Young people are very, very concerned about the ethics of representation, of cultural interaction—all these kinds of things that, actually, we think about a lot!” Amanda Claybaugh, Harvard’s dean of undergraduate education and an English professor, told me last fall. She was one of several teachers who described an orientation toward the present, to the extent that many students lost their bearings in the past. “The last time I taught ‘The Scarlet Letter,’ I discovered that my students were really struggling to understand the sentences as sentences—like, having trouble identifying the subject and the verb,” she said. “Their capacities are different, and the nineteenth century is a long time ago.”
Reading the above, the first thing that struck me was that a university dean, especially one who is an English professor, should not view the 19th century as ‘a very long time ago’…most likely, though, she herself probably does not have such a foreshortened view of time, rather, she’s probably describing what she observes as the perspective of her students (though it’s hard to tell from the quote). It does seem very likely that the K-12 experiences of the students have been high on presentism, resulting in students arriving at college “with a sense that the unenlightened past had nothing left to teach,” as a junior professor who joined the faulty in 2021 put it. One would hope, though, that to the extent Harvard admits a large number of such students, it would focus very seriously on challenging that worldview. I do not get the impression that it actually does so.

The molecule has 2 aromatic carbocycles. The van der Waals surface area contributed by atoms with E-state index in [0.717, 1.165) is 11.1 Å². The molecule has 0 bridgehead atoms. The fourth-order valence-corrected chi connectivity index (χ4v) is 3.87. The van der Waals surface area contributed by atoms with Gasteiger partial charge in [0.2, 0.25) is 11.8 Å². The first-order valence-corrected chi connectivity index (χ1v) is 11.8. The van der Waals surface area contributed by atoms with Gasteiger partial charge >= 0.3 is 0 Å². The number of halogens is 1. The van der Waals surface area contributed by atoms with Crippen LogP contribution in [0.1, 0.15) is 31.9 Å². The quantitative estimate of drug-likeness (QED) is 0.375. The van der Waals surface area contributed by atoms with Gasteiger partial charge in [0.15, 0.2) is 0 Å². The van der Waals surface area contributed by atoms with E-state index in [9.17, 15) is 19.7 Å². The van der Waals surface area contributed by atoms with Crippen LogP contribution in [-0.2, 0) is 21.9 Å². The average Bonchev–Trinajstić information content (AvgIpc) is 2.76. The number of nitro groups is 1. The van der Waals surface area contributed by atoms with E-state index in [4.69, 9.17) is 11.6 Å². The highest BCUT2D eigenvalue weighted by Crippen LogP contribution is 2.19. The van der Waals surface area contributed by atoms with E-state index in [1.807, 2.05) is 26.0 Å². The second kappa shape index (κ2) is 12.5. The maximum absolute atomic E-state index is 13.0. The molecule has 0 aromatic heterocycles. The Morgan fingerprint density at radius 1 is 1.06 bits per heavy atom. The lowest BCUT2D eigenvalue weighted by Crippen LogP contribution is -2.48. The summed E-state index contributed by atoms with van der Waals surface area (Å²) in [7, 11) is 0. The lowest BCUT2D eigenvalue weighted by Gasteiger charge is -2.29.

In a discussion of the above passage at Twitter, Paul Graham @PaulG said:
One of the reasons they have such a strong “orientation toward the present” is that the past has been rewritten for a lot of them.
to which someone responded:
that’s always been true! it’s not like the us didn’t rewrite the history of the civil war to preserve southern feelings for 100 years. what’s different is that high schools are no longer providing the technical skills necessary for students to read literature!
…a fair point that there’s always been some rewriting of history going on, or at least adjusting the emphasis & deemphasis of certain points, but seems to me that what is going on today is a lot more systematic and pervasive than what’s happened in the past, at least in the US. Changing the narratives on heroes and villains, selecting particular facts to emphasize (or even to make up out of whole cloth) is not the same thing as inculcating a belief that “the unenlightened past has nothing left to teach.”
I get the impression that a lot of ‘educators’, at all levels, have not much interest in knowledge, but are rather driven by some mix of (a) careerism, and (b) ideology. For more on this, see my post Classics and the Public Sphere.
And it’s also true that many schools are not providing students with the skills necessary to read literature–although there are certainly some schools that are much better than others in this area, and one would have hoped that graduates of such schools would be highly represented among those selected to become Harvard students. Maybe not. And technologies that encourage a short attention span–social media, in particular–surely also play a part in the decline of interest and ability to read and understand even somewhat-complex literature.